Human immune response elicited by salivary proteins injected by Anopheles mosquitoes during blood-feeding may represent an indicator of exposure to anophelines and, therefore, a potential marker of malaria risk (Remoue F et al., 2006). Mosquito saliva is a complex cocktail of bioactive compounds, thus cross-reactivity to salivary antigens found in other mosquitoes (Aedes and/or Culex) or in other blood-sucking arthropods may be misleading. In this respect comparative transcriptome analysis revealed the presence of a large group of anopheline-specific proteins in the An. gambiae salivary repertoire (Arcà B et al., 2005; Ribeiro JMC et al., 2007). These Anopheles-specific proteins, if immunogenic, would represent ideal candidates as serological markers of exposure to bites of anopheline mosquitoes. With this aim, and in the framework of a more general effort of understanding the role of mosquito salivary proteins in parasite-vector-host interactions, we initiated the expression of selected An. gambiae salivary proteins to be assayed both for function and immunogenicity. We started choosing eight salivary proteins (gSG1, gSG5, gSG6, gSG7, gSG8, gVAG, cE5/Anophelin e hyp37.7) that are mainly or exclusively expressed in the female salivary glands of anopheline mosquitoes and whose functions are still unclear. So far five of these proteins have been successfully expressed in E. coli and/or in the yeast P. pastoris, with gSG6 being at the more advanced stage of purification/analysis. Knock-down by RNA interference suggests its involvement in blood-feeding; however, so far the specific function remained elusive. On the other side, as suggested by ELISA tests, gSG6 appears to be immunogenic and able to elicit an IgG response in the host. Preliminary assays with sera from exposed individuals from Burkina Faso showed a higher response in the Fulani ethnic group as compared to Mossi; however, no significant difference between Mossi and a control group was detected. Further analysis is in progress, including the use of gSG6-based peptides and the analysis of individuals from different epidemiological settings.

Anopheles gambiae salivary proteins: markers of exposure to anopheline mosquito?

ARCA', BRUNO;RONCA, RAFFAELE;FIORENTINO, GABRIELLA;
2008

Abstract

Human immune response elicited by salivary proteins injected by Anopheles mosquitoes during blood-feeding may represent an indicator of exposure to anophelines and, therefore, a potential marker of malaria risk (Remoue F et al., 2006). Mosquito saliva is a complex cocktail of bioactive compounds, thus cross-reactivity to salivary antigens found in other mosquitoes (Aedes and/or Culex) or in other blood-sucking arthropods may be misleading. In this respect comparative transcriptome analysis revealed the presence of a large group of anopheline-specific proteins in the An. gambiae salivary repertoire (Arcà B et al., 2005; Ribeiro JMC et al., 2007). These Anopheles-specific proteins, if immunogenic, would represent ideal candidates as serological markers of exposure to bites of anopheline mosquitoes. With this aim, and in the framework of a more general effort of understanding the role of mosquito salivary proteins in parasite-vector-host interactions, we initiated the expression of selected An. gambiae salivary proteins to be assayed both for function and immunogenicity. We started choosing eight salivary proteins (gSG1, gSG5, gSG6, gSG7, gSG8, gVAG, cE5/Anophelin e hyp37.7) that are mainly or exclusively expressed in the female salivary glands of anopheline mosquitoes and whose functions are still unclear. So far five of these proteins have been successfully expressed in E. coli and/or in the yeast P. pastoris, with gSG6 being at the more advanced stage of purification/analysis. Knock-down by RNA interference suggests its involvement in blood-feeding; however, so far the specific function remained elusive. On the other side, as suggested by ELISA tests, gSG6 appears to be immunogenic and able to elicit an IgG response in the host. Preliminary assays with sera from exposed individuals from Burkina Faso showed a higher response in the Fulani ethnic group as compared to Mossi; however, no significant difference between Mossi and a control group was detected. Further analysis is in progress, including the use of gSG6-based peptides and the analysis of individuals from different epidemiological settings.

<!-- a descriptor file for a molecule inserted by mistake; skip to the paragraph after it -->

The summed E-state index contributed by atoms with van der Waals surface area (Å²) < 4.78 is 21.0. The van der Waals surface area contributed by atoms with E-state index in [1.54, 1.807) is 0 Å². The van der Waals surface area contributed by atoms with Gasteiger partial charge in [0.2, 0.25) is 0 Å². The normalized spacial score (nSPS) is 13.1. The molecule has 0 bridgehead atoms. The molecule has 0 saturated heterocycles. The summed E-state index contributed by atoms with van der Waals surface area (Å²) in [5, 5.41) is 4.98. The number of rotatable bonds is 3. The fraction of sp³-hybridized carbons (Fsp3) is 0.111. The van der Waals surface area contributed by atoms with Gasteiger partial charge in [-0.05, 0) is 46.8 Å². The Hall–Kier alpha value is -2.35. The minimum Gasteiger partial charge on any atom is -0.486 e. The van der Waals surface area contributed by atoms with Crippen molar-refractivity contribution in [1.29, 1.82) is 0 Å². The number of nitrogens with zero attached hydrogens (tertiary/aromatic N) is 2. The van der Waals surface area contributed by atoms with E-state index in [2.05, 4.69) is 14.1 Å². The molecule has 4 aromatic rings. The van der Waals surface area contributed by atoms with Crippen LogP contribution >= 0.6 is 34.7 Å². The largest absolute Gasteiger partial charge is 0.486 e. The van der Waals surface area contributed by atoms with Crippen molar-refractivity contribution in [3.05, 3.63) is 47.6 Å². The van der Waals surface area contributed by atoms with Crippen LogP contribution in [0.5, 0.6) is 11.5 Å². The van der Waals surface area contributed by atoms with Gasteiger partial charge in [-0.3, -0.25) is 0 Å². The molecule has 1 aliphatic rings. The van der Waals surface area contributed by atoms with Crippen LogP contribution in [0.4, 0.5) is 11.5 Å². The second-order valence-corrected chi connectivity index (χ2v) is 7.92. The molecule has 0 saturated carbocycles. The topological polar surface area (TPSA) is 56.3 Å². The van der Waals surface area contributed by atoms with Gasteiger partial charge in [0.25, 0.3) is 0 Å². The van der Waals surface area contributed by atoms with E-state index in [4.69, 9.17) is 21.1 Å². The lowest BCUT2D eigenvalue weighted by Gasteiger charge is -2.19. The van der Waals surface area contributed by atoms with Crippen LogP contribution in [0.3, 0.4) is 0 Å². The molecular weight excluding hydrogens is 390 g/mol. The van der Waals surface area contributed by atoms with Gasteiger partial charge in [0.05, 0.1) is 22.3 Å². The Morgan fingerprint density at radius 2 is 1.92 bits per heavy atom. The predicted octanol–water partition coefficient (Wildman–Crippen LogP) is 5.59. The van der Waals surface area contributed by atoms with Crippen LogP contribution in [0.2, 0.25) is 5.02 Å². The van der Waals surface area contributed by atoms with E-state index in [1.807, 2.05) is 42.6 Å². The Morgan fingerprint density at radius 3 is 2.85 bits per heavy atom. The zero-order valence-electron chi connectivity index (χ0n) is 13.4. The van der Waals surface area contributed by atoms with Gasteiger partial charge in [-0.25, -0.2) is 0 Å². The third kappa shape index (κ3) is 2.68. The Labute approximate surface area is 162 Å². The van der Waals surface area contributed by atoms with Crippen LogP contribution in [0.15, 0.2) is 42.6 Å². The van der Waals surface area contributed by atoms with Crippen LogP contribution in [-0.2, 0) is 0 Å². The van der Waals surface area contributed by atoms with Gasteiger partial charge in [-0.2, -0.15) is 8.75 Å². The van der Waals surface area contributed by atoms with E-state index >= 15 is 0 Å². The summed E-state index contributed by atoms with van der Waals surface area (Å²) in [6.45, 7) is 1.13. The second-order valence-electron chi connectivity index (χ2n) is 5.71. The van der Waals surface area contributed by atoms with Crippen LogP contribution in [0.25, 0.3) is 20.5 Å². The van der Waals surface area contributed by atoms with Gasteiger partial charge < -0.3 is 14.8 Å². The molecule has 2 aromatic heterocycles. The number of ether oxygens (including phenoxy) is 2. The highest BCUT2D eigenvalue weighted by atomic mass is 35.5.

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Utilizza questo identificativo per citare o creare un link a questo documento: http://hdl.handle.net/11588/303120
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